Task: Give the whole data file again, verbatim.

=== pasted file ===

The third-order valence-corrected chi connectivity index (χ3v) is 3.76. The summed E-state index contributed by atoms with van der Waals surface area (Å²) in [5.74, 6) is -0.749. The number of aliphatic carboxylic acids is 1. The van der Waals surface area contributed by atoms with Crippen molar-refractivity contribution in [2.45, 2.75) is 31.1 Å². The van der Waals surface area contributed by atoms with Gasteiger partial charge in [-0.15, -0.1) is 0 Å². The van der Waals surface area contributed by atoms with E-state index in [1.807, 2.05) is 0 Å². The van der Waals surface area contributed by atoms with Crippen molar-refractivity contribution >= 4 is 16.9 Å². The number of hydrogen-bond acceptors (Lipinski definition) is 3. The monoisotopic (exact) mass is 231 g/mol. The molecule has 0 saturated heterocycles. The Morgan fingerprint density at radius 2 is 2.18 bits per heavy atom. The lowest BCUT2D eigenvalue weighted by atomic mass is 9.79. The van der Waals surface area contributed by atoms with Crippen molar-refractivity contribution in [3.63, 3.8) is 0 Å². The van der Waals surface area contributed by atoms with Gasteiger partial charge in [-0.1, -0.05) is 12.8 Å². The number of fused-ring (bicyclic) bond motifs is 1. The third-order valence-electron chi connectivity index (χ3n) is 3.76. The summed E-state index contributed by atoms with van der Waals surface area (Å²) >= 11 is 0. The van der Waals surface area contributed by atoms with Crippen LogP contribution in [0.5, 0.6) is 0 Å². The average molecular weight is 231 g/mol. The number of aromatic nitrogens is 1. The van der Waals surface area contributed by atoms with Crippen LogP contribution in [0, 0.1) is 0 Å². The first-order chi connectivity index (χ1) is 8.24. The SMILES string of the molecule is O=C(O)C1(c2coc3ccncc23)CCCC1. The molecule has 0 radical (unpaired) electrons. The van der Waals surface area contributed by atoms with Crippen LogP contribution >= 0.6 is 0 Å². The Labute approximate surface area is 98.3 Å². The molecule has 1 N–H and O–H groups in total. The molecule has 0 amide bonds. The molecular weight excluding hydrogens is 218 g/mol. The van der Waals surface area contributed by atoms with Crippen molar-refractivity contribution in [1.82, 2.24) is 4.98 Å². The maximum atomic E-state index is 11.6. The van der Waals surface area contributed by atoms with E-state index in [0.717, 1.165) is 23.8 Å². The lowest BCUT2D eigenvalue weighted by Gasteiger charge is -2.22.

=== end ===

The third-order valence-corrected chi connectivity index (χ3v) is 3.76. The summed E-state index contributed by atoms with van der Waals surface area (Å²) in [5.74, 6) is -0.749. The number of aliphatic carboxylic acids is 1. The van der Waals surface area contributed by atoms with Crippen molar-refractivity contribution in [2.45, 2.75) is 31.1 Å². The van der Waals surface area contributed by atoms with Gasteiger partial charge in [-0.15, -0.1) is 0 Å². The van der Waals surface area contributed by atoms with E-state index in [1.807, 2.05) is 0 Å². The van der Waals surface area contributed by atoms with Crippen molar-refractivity contribution >= 4 is 16.9 Å². The number of hydrogen-bond acceptors (Lipinski definition) is 3. The monoisotopic (exact) mass is 231 g/mol. The molecule has 0 saturated heterocycles. The Morgan fingerprint density at radius 2 is 2.18 bits per heavy atom. The lowest BCUT2D eigenvalue weighted by atomic mass is 9.79. The van der Waals surface area contributed by atoms with Crippen molar-refractivity contribution in [3.63, 3.8) is 0 Å². The van der Waals surface area contributed by atoms with Gasteiger partial charge in [-0.1, -0.05) is 12.8 Å². The number of fused-ring (bicyclic) bond motifs is 1. The third-order valence-electron chi connectivity index (χ3n) is 3.76. The summed E-state index contributed by atoms with van der Waals surface area (Å²) >= 11 is 0. The van der Waals surface area contributed by atoms with Crippen LogP contribution in [0.5, 0.6) is 0 Å². The average molecular weight is 231 g/mol. The number of aromatic nitrogens is 1. The van der Waals surface area contributed by atoms with Crippen LogP contribution in [0, 0.1) is 0 Å². The first-order chi connectivity index (χ1) is 8.24. The SMILES string of the molecule is O=C(O)C1(c2coc3ccncc23)CCCC1. The molecule has 0 radical (unpaired) electrons. The van der Waals surface area contributed by atoms with Crippen LogP contribution >= 0.6 is 0 Å². The Labute approximate surface area is 98.3 Å². The molecule has 1 N–H and O–H groups in total. The molecule has 0 amide bonds. The molecular weight excluding hydrogens is 218 g/mol. The van der Waals surface area contributed by atoms with Crippen molar-refractivity contribution in [1.82, 2.24) is 4.98 Å². The maximum atomic E-state index is 11.6. The van der Waals surface area contributed by atoms with E-state index in [0.717, 1.165) is 23.8 Å². The lowest BCUT2D eigenvalue weighted by Gasteiger charge is -2.22.